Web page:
According to the Hay Group, recent graduates often lack “soft skills” unrelated to their technical or cognitive abilities. These skills include key emotional intelligence (EI) abilities such as self-awareness, self-regulation, empathy and social skills.

Dr. Goleman’s article “What Makes a Leader” continues to be one of Harvard Business Review’s best-selling articles. First published in 1998, Dr. Goleman’s message has resonated with people across all walks of life: what distinguishes outstanding leaders is emotional intelligence.

“What Makes a Leader” was just the beginning of Dr. Goleman’s writings about emotional intelligence in HBR. His next HBR article, “Leadership that Gets Results,” summarized the data from Hay Group on leadership styles that build on EI abilities and their impact on the emotional climate of organizations.

More Than Sound has reprinted “What Makes a Leader” and “Leadership that Gets Results” in a collection of Dr. Goleman’s writings, including three additional HBR articles, pieces about the importance of focus for leaders, and other recent brief articles.

What Makes a Leader: Why Emotional Intelligence Matters is available in affordable print and e-book formats, is a compact volume that delivers a wealth of insight and timely information for leaders young and old.

From Daniel Goleman’s Introduction to What Makes a Leader: Why Emotional Intelligence Matters

“This collection of my writing on leadership and EI – mainly articles I’ve written in the Harvard Business Review – reflects how my thinking has evolved. When I wrote Emotional Intelligence in the mid-1990s, I included a short chapter, called “Managing with Heart,” that made the simple argument that leaders need strengths in emotional intelligence. This, at the time, was a new and rather radical idea. That chapter, to my surprise, got lots of attention, particularly from people in management.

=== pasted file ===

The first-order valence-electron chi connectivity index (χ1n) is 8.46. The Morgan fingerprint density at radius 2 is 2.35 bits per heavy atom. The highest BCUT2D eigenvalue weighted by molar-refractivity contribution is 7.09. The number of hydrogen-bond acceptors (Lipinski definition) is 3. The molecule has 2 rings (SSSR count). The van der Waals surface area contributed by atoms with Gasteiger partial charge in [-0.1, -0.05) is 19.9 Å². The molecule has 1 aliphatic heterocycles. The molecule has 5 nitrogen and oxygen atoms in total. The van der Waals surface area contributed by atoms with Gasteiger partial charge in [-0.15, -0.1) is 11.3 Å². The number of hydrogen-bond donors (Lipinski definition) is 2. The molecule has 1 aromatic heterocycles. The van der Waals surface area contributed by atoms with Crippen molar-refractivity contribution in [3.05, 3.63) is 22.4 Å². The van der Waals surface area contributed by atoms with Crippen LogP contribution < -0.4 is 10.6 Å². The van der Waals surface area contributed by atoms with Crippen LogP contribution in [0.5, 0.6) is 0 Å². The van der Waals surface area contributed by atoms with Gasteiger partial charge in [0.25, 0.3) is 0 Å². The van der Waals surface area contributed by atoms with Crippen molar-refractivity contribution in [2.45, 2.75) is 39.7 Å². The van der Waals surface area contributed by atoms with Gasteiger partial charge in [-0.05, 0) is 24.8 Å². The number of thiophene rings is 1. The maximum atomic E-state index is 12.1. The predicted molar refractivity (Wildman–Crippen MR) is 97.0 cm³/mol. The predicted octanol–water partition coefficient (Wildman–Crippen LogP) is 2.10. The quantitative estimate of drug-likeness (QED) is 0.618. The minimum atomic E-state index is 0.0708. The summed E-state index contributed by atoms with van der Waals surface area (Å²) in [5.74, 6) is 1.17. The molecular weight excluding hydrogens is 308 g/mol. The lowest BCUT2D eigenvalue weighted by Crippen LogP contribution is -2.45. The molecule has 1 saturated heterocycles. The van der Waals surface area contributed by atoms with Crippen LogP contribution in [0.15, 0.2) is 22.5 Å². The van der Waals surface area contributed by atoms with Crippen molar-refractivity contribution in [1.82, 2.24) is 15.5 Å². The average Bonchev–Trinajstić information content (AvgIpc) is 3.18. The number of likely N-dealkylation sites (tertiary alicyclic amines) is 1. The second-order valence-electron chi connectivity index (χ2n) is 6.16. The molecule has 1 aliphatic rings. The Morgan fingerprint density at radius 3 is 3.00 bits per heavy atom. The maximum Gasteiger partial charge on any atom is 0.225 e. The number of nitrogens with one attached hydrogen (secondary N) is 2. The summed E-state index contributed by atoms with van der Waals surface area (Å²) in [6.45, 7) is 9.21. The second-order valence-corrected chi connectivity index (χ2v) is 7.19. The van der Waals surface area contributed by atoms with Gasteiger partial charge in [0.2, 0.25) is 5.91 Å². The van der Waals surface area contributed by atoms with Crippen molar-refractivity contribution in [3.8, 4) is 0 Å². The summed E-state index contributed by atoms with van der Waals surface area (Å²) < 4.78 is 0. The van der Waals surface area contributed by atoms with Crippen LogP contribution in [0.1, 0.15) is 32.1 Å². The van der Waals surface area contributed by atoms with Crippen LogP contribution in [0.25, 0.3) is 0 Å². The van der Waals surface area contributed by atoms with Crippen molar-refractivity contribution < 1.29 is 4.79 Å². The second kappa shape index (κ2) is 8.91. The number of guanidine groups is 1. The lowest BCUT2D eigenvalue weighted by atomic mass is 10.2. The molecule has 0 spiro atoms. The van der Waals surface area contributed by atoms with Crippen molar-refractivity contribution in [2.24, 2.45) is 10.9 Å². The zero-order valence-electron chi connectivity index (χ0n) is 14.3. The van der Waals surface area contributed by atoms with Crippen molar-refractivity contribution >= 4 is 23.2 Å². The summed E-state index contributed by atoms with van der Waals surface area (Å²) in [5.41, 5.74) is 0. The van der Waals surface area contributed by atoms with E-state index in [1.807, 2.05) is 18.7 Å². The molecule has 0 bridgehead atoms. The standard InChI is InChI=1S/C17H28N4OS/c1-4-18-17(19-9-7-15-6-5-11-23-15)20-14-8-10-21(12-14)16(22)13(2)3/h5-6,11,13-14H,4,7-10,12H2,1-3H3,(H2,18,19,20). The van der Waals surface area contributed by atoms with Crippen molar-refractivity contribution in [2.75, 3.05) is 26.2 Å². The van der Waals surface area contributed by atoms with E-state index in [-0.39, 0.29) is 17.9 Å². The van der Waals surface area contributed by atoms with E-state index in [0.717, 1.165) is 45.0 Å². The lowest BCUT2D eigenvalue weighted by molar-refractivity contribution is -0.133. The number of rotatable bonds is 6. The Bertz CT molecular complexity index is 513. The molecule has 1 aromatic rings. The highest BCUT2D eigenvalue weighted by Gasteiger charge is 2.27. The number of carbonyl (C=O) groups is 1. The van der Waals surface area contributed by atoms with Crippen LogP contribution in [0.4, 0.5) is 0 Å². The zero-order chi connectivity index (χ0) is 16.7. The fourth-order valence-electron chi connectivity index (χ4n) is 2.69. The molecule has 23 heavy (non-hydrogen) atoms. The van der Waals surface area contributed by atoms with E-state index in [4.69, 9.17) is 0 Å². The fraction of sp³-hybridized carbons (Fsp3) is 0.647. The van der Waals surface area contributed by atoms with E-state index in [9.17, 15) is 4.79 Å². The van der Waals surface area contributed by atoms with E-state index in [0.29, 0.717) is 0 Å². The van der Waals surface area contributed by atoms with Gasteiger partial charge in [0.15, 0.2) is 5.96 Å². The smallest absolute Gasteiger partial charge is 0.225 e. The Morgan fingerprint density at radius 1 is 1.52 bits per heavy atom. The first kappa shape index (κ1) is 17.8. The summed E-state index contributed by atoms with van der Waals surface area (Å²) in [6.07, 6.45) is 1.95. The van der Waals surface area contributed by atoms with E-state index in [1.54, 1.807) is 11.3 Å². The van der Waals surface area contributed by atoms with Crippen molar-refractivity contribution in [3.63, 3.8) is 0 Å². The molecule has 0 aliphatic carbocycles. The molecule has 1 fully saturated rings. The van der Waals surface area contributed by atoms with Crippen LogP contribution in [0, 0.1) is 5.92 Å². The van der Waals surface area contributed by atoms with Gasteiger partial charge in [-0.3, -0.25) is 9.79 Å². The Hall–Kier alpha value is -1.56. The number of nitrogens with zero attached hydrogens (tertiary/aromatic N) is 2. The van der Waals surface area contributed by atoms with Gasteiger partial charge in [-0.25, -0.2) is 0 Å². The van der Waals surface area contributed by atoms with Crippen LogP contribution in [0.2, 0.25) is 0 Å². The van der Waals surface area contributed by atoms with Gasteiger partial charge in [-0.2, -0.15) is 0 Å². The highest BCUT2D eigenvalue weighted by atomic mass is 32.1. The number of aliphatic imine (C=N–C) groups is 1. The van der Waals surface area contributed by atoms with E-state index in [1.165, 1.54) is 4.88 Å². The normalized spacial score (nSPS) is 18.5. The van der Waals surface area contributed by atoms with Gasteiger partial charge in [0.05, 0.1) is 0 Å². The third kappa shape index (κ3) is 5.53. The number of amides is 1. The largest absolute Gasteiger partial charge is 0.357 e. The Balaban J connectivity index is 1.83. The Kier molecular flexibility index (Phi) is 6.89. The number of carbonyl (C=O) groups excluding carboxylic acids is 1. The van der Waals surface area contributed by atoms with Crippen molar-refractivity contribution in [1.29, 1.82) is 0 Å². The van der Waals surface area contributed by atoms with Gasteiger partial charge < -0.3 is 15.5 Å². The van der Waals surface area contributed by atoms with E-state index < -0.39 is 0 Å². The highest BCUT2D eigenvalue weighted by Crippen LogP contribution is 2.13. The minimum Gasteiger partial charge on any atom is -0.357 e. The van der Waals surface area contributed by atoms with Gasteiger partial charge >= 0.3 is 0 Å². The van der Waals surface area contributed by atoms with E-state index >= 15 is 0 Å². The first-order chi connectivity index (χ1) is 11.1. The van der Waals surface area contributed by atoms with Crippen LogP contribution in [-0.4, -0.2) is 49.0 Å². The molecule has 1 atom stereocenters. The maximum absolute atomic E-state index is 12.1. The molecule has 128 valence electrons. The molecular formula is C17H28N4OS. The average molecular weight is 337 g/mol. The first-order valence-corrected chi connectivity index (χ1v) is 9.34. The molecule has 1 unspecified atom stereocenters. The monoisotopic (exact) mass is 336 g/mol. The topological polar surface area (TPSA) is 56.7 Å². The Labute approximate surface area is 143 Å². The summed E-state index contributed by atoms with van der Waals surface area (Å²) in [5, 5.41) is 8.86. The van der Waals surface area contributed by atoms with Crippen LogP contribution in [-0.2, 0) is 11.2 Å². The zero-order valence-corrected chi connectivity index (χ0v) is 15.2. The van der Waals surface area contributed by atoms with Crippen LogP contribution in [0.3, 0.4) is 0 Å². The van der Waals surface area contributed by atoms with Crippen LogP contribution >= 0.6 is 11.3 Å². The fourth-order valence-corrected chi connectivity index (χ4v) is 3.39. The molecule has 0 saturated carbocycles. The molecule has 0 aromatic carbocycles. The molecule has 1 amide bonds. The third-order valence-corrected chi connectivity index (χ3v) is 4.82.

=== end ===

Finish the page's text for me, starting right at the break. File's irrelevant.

As I looked into the data on leadership and EI for my next book, Working with Emotional Intelligence, I became even more convinced. I took advantage of my training back in graduate school from David McClelland, who at the time was a pioneer in the method known as ‘competence modeling,’ which allows a systematic analysis of the specific strengths that make someone in a given role an outstanding performer. When I did a rough analysis of close to 200 such models from a wide range of organizations, I found that the large majority of competencies that distinguished the best leaders were based on EI, not IQ.

That caught the eye of editors at the Harvard Business Review, who asked me to write an article summarizing this. Called ‘What Makes a Leader,’ that article is the first chapter of this book. My next HBR article, ‘Leadership that Gets Results’ – the second chapter here – summarized data from Hay Group on leadership styles that build on EI abilities, and their varying impacts on emotional climate of the organization.

As I looked more deeply at the new findings from neuroscience on the dynamics of relationships – and what that meant for the drivers of excellence and high-impact relationships – I again wrote for HBR. Those articles, too, are included in this book. My most recent thinking has shifted frameworks to explore how a leader’s focus matters for effectiveness. The chapter ‘The Leader’s Triple Focus’ summarizes sections on leadership from my book Focus: The Hidden Driver of Excellence. And, the final chapter, written for a magazine (by coincidence called Focus) published by Egon Zehnder International, reflects on the ethical dimension of leadership. I’ve also included several of my blogs, placed after the relevant chapters, that either further delve into the topic or complement it. These first appeared, for the most part, on LinkedIn; some are from HBR.com.

I hope my reflections gathered here will help you along the way in your own leadership journey.”